“A Medicaid expansion deal in North Carolina received final legislative approval on Thursday, capping a decade of debate over whether the closely politically divided state should accept the federal government’s coverage for hundreds of thousands of low-income adults. …
“When Democratic Gov. Roy Cooper, a longtime expansion advocate, signs the bill, it should leave 10 states in the U.S. that haven’t adopted expansion. North Carolina has 2.9 million enrollees in traditional Medicaid coverage. Advocates have estimated that expansion could help 600,000 adults.”
So what changed? Basically, over time the fiscal arguments North Carolina Republicans used to oppose the expansion began sounding increasingly ridiculous, AP suggests:
“GOP legislators passed a law in 2013 specifically preventing a governor’s administration from seeking expansion without express approval by the General Assembly. But interest in expansion grew over the past year as lawmakers concluded that Congress was neither likely to repeal the law nor raise the low 10% state match that coverage requires.
“A financial sweetener contained in a COVID-19 recovery law means North Carolina also would get an estimated extra $1.75 billion in cash over two years if it expands Medicaid. Legislators hope to use much of that money on mental health services.”
In other words, the GOP Cassandras warning that the wily Democrats would cut funding for the expansion in Congress once states were hooked turned out to be absolutely wrong. Indeed, the very sweet deal offered in the original legislation got even sweeter thanks to the above-mentioned COVID legislation. States like North Carolina appeared to be leaving very good money on the table for no apparent reason other than partisanship, seasoned with some conservative hostility toward potential beneficiaries. In this case, GOP legislators finally reversed course without much excuse-making. The AP reports:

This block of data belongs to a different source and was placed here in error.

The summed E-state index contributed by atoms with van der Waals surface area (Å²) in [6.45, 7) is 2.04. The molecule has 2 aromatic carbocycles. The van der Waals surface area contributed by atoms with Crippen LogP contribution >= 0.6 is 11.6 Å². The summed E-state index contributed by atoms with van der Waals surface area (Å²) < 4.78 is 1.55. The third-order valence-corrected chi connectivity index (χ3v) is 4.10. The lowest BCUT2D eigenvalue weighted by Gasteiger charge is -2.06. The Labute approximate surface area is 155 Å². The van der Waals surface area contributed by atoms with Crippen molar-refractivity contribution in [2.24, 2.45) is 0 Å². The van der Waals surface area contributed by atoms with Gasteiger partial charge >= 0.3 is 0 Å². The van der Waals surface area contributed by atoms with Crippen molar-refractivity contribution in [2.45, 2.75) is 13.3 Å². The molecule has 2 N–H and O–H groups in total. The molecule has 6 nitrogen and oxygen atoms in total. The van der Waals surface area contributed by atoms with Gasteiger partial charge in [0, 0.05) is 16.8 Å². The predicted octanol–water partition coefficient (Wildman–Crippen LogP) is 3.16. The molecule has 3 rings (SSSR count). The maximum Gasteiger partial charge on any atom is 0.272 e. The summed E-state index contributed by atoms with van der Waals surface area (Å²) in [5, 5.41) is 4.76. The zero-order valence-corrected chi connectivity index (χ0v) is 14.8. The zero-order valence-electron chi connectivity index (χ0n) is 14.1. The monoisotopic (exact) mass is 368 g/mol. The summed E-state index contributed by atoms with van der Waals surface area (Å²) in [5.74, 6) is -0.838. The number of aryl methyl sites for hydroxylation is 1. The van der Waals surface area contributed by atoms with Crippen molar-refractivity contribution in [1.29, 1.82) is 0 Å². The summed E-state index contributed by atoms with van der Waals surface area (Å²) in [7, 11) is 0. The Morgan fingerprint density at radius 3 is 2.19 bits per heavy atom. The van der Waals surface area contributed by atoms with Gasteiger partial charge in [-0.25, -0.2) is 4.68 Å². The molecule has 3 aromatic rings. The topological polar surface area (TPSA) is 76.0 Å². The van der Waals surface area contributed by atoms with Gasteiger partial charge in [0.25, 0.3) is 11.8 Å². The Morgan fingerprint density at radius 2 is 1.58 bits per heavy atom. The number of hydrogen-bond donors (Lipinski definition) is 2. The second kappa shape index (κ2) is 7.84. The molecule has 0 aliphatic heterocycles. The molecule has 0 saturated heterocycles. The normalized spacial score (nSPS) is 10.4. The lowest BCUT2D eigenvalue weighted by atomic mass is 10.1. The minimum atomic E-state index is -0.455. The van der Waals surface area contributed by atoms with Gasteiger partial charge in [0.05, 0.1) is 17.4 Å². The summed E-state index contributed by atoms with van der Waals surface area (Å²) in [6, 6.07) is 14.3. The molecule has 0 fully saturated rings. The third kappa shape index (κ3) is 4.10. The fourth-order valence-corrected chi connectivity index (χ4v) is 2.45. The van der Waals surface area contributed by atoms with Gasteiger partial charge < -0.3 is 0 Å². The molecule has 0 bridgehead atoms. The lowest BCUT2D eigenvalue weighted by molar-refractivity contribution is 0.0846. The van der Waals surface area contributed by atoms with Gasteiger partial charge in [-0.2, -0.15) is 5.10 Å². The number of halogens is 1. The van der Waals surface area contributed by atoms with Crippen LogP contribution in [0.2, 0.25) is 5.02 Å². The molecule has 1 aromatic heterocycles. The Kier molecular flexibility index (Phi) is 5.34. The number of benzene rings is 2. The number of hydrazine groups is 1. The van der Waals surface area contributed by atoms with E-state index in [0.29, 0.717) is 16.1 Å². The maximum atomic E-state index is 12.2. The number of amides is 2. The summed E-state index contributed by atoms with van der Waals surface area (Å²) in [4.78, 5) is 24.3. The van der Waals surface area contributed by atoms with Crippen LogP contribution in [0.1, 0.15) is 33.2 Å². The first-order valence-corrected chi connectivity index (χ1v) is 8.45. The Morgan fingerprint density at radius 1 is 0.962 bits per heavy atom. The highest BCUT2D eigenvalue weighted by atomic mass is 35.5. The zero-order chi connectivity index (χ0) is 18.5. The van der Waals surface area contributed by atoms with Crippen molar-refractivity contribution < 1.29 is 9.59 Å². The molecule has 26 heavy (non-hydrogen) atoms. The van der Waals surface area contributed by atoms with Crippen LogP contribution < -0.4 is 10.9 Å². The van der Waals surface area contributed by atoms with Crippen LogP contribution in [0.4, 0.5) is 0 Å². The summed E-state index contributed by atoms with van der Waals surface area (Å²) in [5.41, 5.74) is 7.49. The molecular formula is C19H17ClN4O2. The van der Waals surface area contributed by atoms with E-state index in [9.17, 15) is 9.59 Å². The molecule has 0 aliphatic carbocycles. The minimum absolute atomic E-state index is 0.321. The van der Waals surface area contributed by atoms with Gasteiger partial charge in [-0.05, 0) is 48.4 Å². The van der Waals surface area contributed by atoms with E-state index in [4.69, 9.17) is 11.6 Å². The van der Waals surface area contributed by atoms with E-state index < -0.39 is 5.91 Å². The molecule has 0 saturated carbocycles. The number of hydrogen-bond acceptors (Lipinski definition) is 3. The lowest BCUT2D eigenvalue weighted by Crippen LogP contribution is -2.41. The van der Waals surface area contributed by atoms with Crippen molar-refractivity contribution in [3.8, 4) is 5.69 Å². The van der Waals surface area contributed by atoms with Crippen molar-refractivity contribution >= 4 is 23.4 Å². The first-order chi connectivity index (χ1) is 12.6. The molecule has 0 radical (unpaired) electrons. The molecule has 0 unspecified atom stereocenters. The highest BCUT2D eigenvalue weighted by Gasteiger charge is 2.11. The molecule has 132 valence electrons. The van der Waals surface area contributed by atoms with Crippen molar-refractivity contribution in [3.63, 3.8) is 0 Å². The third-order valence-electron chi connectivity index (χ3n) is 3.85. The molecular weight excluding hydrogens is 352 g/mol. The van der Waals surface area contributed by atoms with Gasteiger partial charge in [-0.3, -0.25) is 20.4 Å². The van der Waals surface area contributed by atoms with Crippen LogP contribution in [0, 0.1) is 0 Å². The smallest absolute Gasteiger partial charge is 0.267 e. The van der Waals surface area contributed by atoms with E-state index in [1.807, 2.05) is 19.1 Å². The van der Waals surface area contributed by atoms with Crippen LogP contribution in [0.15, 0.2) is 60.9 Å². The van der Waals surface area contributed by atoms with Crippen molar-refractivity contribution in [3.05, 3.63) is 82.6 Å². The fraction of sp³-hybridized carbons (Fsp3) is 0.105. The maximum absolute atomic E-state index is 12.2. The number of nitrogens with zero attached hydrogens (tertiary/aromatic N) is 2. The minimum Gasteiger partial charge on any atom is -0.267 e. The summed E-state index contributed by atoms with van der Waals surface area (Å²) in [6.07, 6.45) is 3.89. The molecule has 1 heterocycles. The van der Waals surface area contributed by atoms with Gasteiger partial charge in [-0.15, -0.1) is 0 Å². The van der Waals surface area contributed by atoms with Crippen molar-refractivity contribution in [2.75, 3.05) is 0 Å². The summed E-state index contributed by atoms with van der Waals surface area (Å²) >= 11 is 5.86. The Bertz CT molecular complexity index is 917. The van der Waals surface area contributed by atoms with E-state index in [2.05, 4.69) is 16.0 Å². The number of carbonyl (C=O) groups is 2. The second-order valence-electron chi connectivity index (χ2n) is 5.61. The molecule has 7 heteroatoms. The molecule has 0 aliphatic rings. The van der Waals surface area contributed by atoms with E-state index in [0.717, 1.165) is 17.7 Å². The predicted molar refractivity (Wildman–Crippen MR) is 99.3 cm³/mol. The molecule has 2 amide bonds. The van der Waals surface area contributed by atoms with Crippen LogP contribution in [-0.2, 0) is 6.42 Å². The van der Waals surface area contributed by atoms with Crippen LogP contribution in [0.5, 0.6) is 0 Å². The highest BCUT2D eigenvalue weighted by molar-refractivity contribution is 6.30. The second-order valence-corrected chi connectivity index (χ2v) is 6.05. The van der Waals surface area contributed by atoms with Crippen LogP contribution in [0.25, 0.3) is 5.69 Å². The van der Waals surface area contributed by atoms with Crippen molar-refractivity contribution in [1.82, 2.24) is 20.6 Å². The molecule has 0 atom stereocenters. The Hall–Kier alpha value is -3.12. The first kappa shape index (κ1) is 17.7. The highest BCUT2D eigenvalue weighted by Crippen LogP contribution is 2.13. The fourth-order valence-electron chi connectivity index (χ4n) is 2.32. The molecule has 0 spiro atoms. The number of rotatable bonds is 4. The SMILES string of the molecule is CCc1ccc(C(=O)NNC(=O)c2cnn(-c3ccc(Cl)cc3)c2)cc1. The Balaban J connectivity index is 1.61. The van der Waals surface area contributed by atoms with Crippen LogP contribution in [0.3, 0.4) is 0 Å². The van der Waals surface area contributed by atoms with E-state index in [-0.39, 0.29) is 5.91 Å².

“A turning point came last May when Senate leader Phil Berger, a longtime expansion opponent, publicly explained his reversal, which was based largely on fiscal terms.
“In a news conference, Berger also described the situation faced by a single mother who didn’t make enough money to cover insurance for both her and her children, which he said meant that she would either end up in the emergency room or not get care. Expansion covers people who make too much money for conventional Medicaid but not enough to benefit from heavily subsidized private insurance.
“’We need coverage in North Carolina for the working poor,’ Berger said at the time.”
That, of course, has been true all along. Final legislative approval of the expansion was delayed for a while due to an unrelated dispute over health-facility regulations. And the expansion cannot proceed until a state budget is passed. But it’s finally looking good for Medicaid expansion in a place where Democrats and Republicans are bitterly at odds on a wide range of issues.
There remain ten states that have not yet expanded Medicaid; eight are Republican “trifecta” states (Alabama, Florida, Georgia, Mississippi, South Carolina, Tennessee, Texas, and Wyoming) and two others have Republican-controlled legislatures (Kansas and Wisconsin). Perhaps the peculiar mix of stupidity and malice that keeps state lawmakers from using the money made available to them by Washington to help their own people will abate elsewhere soon.